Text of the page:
So, in the get different model, one is present something different. And how we did it was actually through speaking engagements and the book itself. Books often don't market membership organizations. They do it but we really leaned into that. So, that was different. You often hear through email marketing, saying, “Hey, join my membership organization,” or maybe on social media. We're actually using the book itself as a marketing method. It’s better than the book.
The second thing is, once you're different, that gets attention, but you also must be attractive. Meaning, it must serve a problem I have or must compel me in some way. It must be an opportunity for me. Maybe it just entertains me.
Here's an analogy. I could say maybe I'm an attorney and I've got to win a case. And I really want to get the attention of the jury on my side. So, I want to win their attention. This is a form of marketing. I can get different. I could dress like Bozo the Clown with the big floppy shoes, the squirting lapel flower, and the wakawaka horn they have on their shoulder. That, I guarantee, will garner attention but the problem is it doesn't pass test number two - attractive. It's not attractive. That's repelling. People will say “Who’s this clown?” Like, literally, Who's this clown? And, therefore, I'm not winning them over.
There's a reason why you see attorneys-- some attorneys wear these outfits that look a little bit outrageous, a little bit bold. That is actually to be different and get recognized. They get more attention than, “Oh, here's another attorney in their frumpy suit.” The fine line they got to move or navigate is, “Is this attractive?” Meaning, does the jury notice me? But also, are they compelled by me? Are they intrigued? Are they engaged?”
So, with Profit First Professionals, we differentiate through the book marketing. That's a typical. But we attract by saying, “You have a problem being commoditized? We will make you de‑commoditized.”
Josh: So, you just brought something up which I think is a really big deal. And I don't know if you knew you did it--
Mike: I probably did.
Josh: --but I have developed a really bad habit. I have many bad habits, but this is a new bad habit. My new bad habit is--
Mike: Is it smoking?
Mike: Oh, good. Good.
Josh: No, it has to do with LinkedIn. When I connect with somebody new on LinkedIn, I always ask them for their website. And the reason I ask them for the website address is, one, I want to see if they'll actually give it to me. But, more importantly, I want to see what they're saying. Are they talking about the stuff they do or the problems they solve? And you just talked about problems. And I will tell you that at least 90% of the websites I look at talk about the stuff they do and they don't ever mention the problems they solve.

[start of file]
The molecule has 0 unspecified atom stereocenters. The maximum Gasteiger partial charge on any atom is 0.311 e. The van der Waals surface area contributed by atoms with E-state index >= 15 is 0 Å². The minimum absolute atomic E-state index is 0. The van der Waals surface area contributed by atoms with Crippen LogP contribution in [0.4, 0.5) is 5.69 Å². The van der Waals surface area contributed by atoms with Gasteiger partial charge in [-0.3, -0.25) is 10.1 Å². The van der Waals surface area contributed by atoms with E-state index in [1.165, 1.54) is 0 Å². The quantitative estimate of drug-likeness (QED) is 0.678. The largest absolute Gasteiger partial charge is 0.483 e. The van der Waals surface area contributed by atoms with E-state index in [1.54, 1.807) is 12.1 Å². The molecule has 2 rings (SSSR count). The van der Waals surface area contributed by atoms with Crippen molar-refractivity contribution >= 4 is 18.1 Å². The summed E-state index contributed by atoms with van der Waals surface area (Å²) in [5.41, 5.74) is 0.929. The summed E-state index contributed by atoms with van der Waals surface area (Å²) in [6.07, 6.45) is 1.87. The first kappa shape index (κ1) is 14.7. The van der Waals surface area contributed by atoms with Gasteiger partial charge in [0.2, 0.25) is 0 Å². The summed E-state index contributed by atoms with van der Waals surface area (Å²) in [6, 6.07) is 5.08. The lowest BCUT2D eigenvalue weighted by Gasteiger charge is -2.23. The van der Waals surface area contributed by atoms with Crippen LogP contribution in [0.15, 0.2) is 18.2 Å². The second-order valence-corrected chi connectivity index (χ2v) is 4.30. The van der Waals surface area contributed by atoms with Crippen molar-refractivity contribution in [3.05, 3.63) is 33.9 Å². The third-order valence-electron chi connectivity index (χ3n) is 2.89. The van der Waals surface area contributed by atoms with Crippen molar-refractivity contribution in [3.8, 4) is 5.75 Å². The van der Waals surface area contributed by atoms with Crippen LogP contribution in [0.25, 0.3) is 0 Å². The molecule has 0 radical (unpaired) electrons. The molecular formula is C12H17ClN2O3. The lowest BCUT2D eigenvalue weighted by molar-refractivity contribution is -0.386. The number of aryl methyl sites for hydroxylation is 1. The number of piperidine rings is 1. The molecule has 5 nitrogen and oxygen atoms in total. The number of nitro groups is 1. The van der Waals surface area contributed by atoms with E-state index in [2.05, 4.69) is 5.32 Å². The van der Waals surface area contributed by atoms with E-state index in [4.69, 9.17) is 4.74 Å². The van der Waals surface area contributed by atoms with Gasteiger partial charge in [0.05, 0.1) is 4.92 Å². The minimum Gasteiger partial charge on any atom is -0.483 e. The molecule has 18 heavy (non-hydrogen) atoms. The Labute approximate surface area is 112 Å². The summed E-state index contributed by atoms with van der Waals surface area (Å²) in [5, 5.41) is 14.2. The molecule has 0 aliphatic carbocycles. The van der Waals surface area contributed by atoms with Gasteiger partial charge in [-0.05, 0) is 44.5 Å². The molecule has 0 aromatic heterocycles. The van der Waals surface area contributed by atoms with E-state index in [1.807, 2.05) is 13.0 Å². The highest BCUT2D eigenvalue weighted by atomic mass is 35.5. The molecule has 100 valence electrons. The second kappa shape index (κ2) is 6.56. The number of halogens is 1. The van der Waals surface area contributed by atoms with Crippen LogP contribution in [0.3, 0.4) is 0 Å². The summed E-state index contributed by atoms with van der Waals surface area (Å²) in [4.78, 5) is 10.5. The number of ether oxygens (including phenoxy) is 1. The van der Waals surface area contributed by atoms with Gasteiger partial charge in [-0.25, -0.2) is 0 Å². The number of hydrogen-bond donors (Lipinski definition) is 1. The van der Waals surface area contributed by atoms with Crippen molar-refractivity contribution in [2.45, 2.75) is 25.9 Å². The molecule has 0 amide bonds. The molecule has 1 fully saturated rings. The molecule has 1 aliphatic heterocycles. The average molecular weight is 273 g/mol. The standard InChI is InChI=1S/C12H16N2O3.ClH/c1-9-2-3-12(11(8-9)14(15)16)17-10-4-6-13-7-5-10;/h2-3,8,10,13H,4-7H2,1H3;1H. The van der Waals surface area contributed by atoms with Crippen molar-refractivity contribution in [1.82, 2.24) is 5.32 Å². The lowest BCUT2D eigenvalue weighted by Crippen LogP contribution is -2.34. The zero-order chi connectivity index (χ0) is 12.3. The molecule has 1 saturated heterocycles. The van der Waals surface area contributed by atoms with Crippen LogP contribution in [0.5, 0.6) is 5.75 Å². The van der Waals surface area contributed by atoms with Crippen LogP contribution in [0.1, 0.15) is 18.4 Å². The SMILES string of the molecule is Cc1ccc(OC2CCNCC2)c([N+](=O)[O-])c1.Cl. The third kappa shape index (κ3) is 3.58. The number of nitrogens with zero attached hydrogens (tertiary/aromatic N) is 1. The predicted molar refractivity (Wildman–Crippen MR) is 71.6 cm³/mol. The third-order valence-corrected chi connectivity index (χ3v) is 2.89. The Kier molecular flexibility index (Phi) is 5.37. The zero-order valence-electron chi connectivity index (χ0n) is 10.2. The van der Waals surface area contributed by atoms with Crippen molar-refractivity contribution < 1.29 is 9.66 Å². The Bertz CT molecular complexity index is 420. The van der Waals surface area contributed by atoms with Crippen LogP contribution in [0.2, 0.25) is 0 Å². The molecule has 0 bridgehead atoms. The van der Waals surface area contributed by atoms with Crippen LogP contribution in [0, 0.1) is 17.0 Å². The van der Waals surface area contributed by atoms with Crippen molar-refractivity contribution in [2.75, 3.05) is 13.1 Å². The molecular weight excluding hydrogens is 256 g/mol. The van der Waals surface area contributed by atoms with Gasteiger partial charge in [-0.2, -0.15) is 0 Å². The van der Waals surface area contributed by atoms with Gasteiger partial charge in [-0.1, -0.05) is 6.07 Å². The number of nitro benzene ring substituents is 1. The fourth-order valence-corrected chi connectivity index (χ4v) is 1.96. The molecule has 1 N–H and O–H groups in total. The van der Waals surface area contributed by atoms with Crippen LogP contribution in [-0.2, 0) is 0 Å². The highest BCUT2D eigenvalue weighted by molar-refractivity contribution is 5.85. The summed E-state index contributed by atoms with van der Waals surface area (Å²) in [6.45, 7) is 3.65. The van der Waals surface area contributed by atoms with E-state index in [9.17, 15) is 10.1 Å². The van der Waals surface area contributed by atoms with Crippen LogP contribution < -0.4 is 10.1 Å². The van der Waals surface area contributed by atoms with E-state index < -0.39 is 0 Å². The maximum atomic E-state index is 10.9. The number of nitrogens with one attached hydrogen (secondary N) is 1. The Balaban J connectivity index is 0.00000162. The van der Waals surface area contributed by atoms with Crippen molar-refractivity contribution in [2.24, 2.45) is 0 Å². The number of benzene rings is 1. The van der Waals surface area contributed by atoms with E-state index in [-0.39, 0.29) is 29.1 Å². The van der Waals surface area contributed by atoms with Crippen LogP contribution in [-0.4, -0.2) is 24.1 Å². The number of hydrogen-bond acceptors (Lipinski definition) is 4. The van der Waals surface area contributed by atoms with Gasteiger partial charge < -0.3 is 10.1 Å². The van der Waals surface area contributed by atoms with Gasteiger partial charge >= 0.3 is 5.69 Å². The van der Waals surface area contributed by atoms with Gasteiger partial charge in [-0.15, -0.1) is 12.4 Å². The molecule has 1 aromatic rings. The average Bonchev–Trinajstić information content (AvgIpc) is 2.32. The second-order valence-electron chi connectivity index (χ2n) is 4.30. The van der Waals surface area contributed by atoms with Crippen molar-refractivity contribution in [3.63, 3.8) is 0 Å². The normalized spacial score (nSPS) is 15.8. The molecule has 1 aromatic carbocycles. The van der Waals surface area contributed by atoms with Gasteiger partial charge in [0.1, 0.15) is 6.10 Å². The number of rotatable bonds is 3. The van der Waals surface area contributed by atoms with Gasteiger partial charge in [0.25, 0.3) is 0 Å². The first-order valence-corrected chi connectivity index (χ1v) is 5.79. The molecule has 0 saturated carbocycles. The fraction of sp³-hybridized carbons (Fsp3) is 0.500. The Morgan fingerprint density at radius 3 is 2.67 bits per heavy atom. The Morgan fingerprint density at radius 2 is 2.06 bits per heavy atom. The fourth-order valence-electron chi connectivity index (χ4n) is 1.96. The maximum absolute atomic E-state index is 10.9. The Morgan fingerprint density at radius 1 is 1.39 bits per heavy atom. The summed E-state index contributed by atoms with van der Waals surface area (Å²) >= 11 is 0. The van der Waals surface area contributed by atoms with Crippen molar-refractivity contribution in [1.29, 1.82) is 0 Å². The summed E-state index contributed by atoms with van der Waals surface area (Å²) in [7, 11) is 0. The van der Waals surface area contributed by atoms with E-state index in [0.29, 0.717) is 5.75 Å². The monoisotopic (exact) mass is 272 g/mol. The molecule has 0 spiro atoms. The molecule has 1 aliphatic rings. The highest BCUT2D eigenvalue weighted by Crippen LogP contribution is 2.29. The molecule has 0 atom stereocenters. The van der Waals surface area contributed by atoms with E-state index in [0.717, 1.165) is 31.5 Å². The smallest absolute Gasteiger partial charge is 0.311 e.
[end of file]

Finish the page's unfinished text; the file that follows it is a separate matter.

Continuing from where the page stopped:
Josh: Now, to me, that sounds like a differentiator.
Mike: Right because it’s frequent, talk about the problems you solve.
You know, the other thing, if you talk about what you do, you're putting friction in the process because your client has to say, “Okay, this is what you do. How does this relate to what I need?” And they have to make the bridge.
You know, people don't want new. They want new and improved which means they want something they can link to and say, “Oh, I get that. That's the improved part” and then see how you're serving. That's the new part.
So, in our website, when we say, you know, “Have you become de‑commoditized?” Actually, it's one of the things that happens when you go to profitfirstprofessionals.com saying, “Have you been de‑commoditized?” And then, we explain a little bit more what that means. I'm sorry, “Have you been commoditized, not de‑commoditized? “Have you been commoditized?” Meaning, are you seen as a number cruncher and that's it? We want people to say, “Yes, that's me.” Then, it says, “We have the solution.” And then, we talk about what we deliver that satisfies that. That's a key part of marketing.
But I'll tell you there’s one other part. So, as I was writing Get Different, I discovered there's a simple acronym we can use to analyze any marketing that will be effective or not. It's really simple. It's called dad, D-A-D. First one is differentiate. We talked about that. Do something that’s different because it garners attention every time. It gets past that reticular formation. The second part is it must attract. Meaning, speak to the audience's needs, problems - relatability. The third part is direct.
Josh: In the language they use.
Mike: In the language I use, yeah.
And then the third component is direct. And direct is give them specific, explicit, singular direction to take, but it needs to be reasonable.
Say, I sell automobiles. And you're looking for a car. And like, “Hey, you looking for a car?” And I have that balloon out front with that floppy guy’s arms. And you're like, “Wow! That was different” which is, by the way, so common. It's no longer different. It doesn't work. But, say, you see that and, for whatever reason, compels you. And, you know, it says, “Come in. Meet with me. And we can talk about cars.” You come in and I say, “Hey, Josh. My name is Mike. Write out a $100,000‑check right now. And, with that secured, we can find any car of your dreams.” You’d be like, “Who are you?” Like, “What? FU.” It's unreasonable.
But, if I got you in or was in contact with you and said, “Josh, I love to evaluate the car that you're considering. I will give you a list of the inventory that matches your needs. I simply want to ask for your permission to contact you. If you're in agreement with that, what’s the best way for me to contact you and reveal or show you the inventory that I have?” Get your cellphone. That is very reasonable ask. I'm explaining why it's reasonable. Now, it's one step closer.
The goal and the balance here is we want to do something that’s safe and reasonable for the prospect but, as the seller, I want to move you as efficiently as possible to the ultimate transaction which is, you know, I know you like to buy cars for $100,000 that's why I picked that number.
Josh: No. I, actually, don't.